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Mark-making with Babies

Why Mark-making is Important for Babies and Young Children

At Daisy Chain we encourage babies and young children to mark make from an early age as this gives them the foundations that will later help them with early literacy skills. All ages of children enjoy mark making with paints or even running their fingers through sand. These early experiences are crucial for developing early language skills.

We offer several opportunities for children to experience ‘open ended’ mark making activities as they are ideal for young children. There is no ‘fixed’ outcome to these activities and a child can use their imagination and expression to create whatever they feel like. This is especially useful for young children where they can explore and develop their own skills at their own pace.

Here are some mark-making ideas you may like to try with your baby at home…

Mark-making With B

Painting with Cotton Wool

If you have a child that is reluctant to get messy you may need to think of alternative activities e.g. using bingo dabbers or cotton wool fastened to pegs to paint with. You can introduce an activity your child is interested in to encourage participation e.g. cars making tracks in paint or dinosaurs making footprints across a page.

Mark making on Sandpaper


  • Sandpaper
  • Paintbrushes
  • Different coloured paints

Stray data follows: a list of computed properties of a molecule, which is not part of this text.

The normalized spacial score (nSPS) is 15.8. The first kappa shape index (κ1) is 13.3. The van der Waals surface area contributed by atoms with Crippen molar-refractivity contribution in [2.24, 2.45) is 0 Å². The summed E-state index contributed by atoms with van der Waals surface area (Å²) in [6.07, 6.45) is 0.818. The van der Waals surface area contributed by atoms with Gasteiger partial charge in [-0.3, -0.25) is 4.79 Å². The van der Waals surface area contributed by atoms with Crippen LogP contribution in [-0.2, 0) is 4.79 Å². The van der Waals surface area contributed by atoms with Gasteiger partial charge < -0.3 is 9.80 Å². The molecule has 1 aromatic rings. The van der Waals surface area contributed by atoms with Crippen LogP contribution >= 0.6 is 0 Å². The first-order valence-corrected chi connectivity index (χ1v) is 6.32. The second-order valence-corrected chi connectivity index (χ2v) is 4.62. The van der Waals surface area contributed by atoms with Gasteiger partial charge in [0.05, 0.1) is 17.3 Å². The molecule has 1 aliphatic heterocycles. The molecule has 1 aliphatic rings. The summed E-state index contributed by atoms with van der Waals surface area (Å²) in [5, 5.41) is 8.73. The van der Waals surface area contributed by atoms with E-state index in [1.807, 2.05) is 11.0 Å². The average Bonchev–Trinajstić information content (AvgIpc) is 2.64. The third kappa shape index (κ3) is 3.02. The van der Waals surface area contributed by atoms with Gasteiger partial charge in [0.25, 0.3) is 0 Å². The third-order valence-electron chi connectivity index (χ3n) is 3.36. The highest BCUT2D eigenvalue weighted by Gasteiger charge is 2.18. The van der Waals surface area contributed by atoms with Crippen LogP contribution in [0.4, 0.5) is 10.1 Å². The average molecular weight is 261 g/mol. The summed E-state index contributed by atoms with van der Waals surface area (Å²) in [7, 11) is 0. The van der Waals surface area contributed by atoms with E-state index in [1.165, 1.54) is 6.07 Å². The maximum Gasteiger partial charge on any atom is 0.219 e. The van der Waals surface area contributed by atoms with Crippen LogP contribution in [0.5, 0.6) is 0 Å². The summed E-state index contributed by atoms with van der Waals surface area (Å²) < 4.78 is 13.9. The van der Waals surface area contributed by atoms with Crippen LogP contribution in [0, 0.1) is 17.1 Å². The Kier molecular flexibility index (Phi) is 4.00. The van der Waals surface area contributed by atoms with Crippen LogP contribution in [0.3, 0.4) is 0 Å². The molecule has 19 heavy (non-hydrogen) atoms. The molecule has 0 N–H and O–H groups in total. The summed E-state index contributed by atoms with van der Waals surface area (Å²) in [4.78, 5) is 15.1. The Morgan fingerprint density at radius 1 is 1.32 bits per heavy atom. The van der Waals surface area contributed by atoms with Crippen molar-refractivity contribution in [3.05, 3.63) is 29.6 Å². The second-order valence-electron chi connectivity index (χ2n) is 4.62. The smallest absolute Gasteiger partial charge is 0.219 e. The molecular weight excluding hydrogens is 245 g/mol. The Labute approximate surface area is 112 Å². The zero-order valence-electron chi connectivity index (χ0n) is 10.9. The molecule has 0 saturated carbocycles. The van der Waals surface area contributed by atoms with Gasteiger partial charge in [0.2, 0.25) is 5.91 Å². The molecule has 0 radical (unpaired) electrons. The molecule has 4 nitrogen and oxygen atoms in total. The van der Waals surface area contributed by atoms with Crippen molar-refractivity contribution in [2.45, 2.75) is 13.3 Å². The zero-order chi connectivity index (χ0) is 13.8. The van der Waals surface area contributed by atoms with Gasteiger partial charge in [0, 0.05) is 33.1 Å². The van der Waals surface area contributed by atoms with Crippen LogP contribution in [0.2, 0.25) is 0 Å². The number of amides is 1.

• Paint pots (yoghurt pots make ideal tubs)
  • Apron

This activity opens up children’s experiences instead of painting on paper, children can feel the texture of sandpaper. Encourage the children to use the paint brushes to make marks on the sand paper. Interact and use vocabulary to support the activity and watch for children’s responses.

Mark-making with Shaving Foam


  • Table or tray
  • Shaving Foam
  • Apron
  • Additional resource – Cellophane – Good Colouring – Glitter

Spray blobs of shaving foam on the table and allow your child to experiment with the temperature and consistency with their hands and fingers (or anything else they want to use). When the foam is spread on the table you can encourage marks to be made with fingers or tools/toys etc. This activity can be further enhanced by adding glitter etc. to add another dimension to the texture. Food colouring can also be added to allow children the opportunity to mix colours (be careful for staining). Allow the child time to experience and experiment and absorb the sensory elements to this play.

Painting on Foil


  • Table, Tray or Floor
  • Different coloured Paints
  • Paintbrushes
  • Apron

This can be done by either sticking the roll of foil on the floor or putting sheets of foil on a table or tray. Again allow the child to paint on the foil as this will offer opportunities to experience different results than just painting on paper.

The use of varied and rich language during any activity is vitally important for all ages of children. This also goes alongside lots of positive facial expressions that will make the activity interesting and exciting for the child but also confirms that you are interested and excited by their masterpiece. Early language can include, ooh’s and ahh’s, simple colour recognition and even naming body parts e.g, fingers, hands, toes etc…

Written by Helen Stoner, Training Manager
Daisy Chain Childcare

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